MIAMI -- When it comes to Ken Griffey Jr.'s 600th home run ball, "Joe" still doesn't know what to do.
The man who caught the historic ball -- identified only as a longtime Florida Marlins season ticket-holder named Joe -- has not decided between selling the ball or giving it back to Griffey, the Cincinnati Reds slugger who became the sixth player in history to reach the 600-homer plateau on Monday night.
Marlins president David Samson, who says he knows the ticket-holder from various team events, met with the man Tuesday and will speak to him again in the coming days. Through the team, Joe has declined to reveal his full identity or release any personal details.
"I think he knows what all his options are, in terms of selling it, in terms of getting something else for it, in terms of a trade," Samson said. "There's all sorts of different options and I'm just going to try to do what's best for everybody."
Griffey told the Marlins on Monday night that he would like the ball, and the Reds approached Joe about whether the future Hall of Famer could obtain it. Their attempts were rebuffed.
But several Marlins hope that Griffey, at least one day, gets the chance to obtain the ball.
"Come on, this is a baseball," Florida outfielder Cody Ross said. "Just give it back to Griffey. I mean, geez. Give it to the Hall of Fame or something. Get an autograph from him or get to meet him. It's getting out of hand, I think. It's kind of bizarre to me that now they have to label the balls and stuff. They didn't do that stuff back in the day."
Back in the day, it wouldn't have been worth big money, either.
David Kohler, president of SCP Auctions -- who auctioned off several of Barry Bonds' historic home run balls last year, including No. 762, which could be the last of Bonds' career -- said Griffey's 600th could fetch at least $50,000 and perhaps up to $100,000 if put up for sale.
"Ken Griffey Jr. is very well thought of in baseball by a lot of fans," Kohler said. "His 500th ball was given back to him by the guy that caught it. But the 600th, he's only the sixth guy ever to do that, so he's in some big company there. I mean, 600's a big number."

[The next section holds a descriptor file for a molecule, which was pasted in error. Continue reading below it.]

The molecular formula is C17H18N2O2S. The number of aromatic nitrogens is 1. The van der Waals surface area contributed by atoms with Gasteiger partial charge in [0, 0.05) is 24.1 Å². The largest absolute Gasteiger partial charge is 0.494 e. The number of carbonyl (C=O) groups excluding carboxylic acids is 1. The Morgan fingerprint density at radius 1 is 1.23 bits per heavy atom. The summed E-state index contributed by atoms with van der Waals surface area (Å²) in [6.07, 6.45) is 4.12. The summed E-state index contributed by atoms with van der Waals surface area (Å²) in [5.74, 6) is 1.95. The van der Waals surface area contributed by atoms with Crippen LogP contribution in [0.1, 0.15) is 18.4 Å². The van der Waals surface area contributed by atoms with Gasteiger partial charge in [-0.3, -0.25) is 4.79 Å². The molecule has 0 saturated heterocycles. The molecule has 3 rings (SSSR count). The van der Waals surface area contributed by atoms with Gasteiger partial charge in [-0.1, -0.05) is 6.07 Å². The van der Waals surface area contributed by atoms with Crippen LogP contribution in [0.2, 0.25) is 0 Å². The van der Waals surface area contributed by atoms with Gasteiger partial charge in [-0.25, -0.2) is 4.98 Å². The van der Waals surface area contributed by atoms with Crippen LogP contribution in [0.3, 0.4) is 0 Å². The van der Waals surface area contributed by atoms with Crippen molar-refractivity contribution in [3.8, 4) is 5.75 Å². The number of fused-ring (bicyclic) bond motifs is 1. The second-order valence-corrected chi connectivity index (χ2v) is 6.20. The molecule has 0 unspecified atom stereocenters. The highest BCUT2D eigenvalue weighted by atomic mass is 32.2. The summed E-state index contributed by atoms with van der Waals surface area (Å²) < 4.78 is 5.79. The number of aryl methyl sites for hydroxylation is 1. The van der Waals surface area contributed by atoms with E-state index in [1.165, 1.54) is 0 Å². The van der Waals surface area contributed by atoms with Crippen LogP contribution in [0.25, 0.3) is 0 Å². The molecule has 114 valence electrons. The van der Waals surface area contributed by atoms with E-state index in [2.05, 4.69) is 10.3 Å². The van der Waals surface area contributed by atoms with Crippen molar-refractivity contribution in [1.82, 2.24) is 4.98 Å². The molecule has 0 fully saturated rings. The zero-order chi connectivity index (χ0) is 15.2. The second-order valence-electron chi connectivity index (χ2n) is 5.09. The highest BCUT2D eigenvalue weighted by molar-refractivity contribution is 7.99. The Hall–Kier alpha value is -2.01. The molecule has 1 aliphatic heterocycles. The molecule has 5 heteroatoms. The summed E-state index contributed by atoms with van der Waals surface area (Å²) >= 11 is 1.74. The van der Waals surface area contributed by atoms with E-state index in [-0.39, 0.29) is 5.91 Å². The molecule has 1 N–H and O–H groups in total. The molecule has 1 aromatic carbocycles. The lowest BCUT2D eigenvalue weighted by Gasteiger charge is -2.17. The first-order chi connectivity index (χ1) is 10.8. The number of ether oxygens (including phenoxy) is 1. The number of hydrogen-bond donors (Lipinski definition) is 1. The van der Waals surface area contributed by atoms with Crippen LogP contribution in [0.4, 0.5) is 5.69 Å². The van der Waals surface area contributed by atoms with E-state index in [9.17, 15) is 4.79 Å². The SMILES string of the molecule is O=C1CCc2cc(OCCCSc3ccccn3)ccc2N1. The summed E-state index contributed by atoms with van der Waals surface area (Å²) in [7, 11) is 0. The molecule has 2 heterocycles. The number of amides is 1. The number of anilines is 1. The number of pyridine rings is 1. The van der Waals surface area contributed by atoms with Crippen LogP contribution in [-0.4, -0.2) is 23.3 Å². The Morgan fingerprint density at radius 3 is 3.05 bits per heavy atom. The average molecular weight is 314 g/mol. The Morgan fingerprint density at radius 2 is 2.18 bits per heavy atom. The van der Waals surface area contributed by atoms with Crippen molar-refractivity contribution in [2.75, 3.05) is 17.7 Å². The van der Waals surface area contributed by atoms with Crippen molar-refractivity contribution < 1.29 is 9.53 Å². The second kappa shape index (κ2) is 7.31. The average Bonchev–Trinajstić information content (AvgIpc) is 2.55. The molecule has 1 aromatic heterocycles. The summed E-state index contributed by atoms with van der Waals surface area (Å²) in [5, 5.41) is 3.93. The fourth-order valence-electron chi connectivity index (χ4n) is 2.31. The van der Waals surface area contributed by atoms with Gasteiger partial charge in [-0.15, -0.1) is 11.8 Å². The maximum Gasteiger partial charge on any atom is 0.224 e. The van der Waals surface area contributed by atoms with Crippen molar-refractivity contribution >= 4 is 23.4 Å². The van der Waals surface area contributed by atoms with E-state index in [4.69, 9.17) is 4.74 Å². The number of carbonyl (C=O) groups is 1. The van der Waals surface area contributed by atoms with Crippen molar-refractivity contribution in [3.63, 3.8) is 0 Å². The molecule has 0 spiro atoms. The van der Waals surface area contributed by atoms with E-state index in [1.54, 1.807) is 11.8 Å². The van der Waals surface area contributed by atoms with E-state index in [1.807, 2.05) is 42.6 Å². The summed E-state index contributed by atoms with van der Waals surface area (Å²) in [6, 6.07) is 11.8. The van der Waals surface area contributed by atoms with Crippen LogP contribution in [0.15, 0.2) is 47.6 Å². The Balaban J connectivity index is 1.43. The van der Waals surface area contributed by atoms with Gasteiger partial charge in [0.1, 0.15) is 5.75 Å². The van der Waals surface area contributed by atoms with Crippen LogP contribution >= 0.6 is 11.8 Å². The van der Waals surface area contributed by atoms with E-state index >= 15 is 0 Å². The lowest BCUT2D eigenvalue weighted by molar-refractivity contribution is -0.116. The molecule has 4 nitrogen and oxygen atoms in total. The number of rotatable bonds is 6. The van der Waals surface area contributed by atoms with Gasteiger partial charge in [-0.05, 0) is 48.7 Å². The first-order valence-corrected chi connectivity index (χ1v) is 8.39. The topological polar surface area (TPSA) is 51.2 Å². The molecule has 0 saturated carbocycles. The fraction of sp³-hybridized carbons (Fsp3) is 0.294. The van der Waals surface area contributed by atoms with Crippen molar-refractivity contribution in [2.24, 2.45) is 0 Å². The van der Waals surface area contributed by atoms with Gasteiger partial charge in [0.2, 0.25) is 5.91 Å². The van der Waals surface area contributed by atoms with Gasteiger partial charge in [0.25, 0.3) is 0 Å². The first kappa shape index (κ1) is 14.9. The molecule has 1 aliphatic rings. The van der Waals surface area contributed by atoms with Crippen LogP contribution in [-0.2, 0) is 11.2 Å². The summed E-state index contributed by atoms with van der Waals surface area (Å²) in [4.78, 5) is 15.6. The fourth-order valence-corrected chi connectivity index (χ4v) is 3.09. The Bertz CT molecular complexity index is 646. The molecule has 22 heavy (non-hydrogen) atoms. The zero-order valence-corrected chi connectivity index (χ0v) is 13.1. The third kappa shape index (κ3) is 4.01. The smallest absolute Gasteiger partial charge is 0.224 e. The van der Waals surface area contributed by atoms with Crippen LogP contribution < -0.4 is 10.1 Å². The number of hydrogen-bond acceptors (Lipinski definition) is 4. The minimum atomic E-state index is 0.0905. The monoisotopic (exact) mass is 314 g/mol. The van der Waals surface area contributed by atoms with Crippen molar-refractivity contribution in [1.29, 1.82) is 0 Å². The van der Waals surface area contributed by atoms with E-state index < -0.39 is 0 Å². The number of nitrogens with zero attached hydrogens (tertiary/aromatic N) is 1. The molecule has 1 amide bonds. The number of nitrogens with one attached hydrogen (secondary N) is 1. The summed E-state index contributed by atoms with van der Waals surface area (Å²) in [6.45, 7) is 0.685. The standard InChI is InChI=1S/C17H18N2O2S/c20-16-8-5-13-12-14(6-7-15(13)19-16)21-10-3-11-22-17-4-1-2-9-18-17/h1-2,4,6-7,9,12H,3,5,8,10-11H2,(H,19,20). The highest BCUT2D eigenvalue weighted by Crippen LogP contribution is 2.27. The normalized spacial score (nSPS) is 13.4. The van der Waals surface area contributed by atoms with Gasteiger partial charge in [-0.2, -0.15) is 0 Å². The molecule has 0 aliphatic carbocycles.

Hearing that the ball could command six figures caused Samson to raise his eyebrows.
"Anything is worth what someone will pay for it," Samson said.
Meanwhile, Joe has already shown he's pretty good at making quick decisions.
Another man claimed that he caught the ball, only to have it ripped from his hands. But video evidence -- supported by the Marlins -- shows a man in a Florida jersey catching the ball, and Samson said it's clear that man is Joe.
Further, Joe had another ball with him from batting practice and pointed to that one underneath one of the seats in right field, sparking a scrum between people duped into believing that was the real No. 600. Instead, he had the 600th home run ball all along, and Major League Baseball authenticated that his indeed was the genuine article.
"Anybody who has any information to the contrary is misinformed and dishonest," Samson said.
The memorabilia buzz has been going on for years, yet some Marlins simply can't believe to what lengths people will go to get their piece of the game.
Marlins manager Fredi Gonzalez -- who said if he was Joe, he'd give the ball back -- still gets surprised when the team bus rolls into an out-of-town hotel at 2 a.m. and 10 to 15 people, including children, have camped out just to ask for autographs.
"It's amazing to me," Gonzalez said.
Autographs are one thing.
Used chewing gum is another.
Marlins outfielder Luis Gonzalez has one of baseball's all-time great memorabilia stories: A spring training game-used piece of his chewing gum was sold for $10,000 on eBay in 2002, a few months after he delivered the game-winning hit in Game 7 of the 2001 World Series for the Arizona Diamondbacks against the New York Yankees.
After going through that, nothing about the sale of a historic home run ball can surprise him.
"I've seen crazier stuff than this," he said.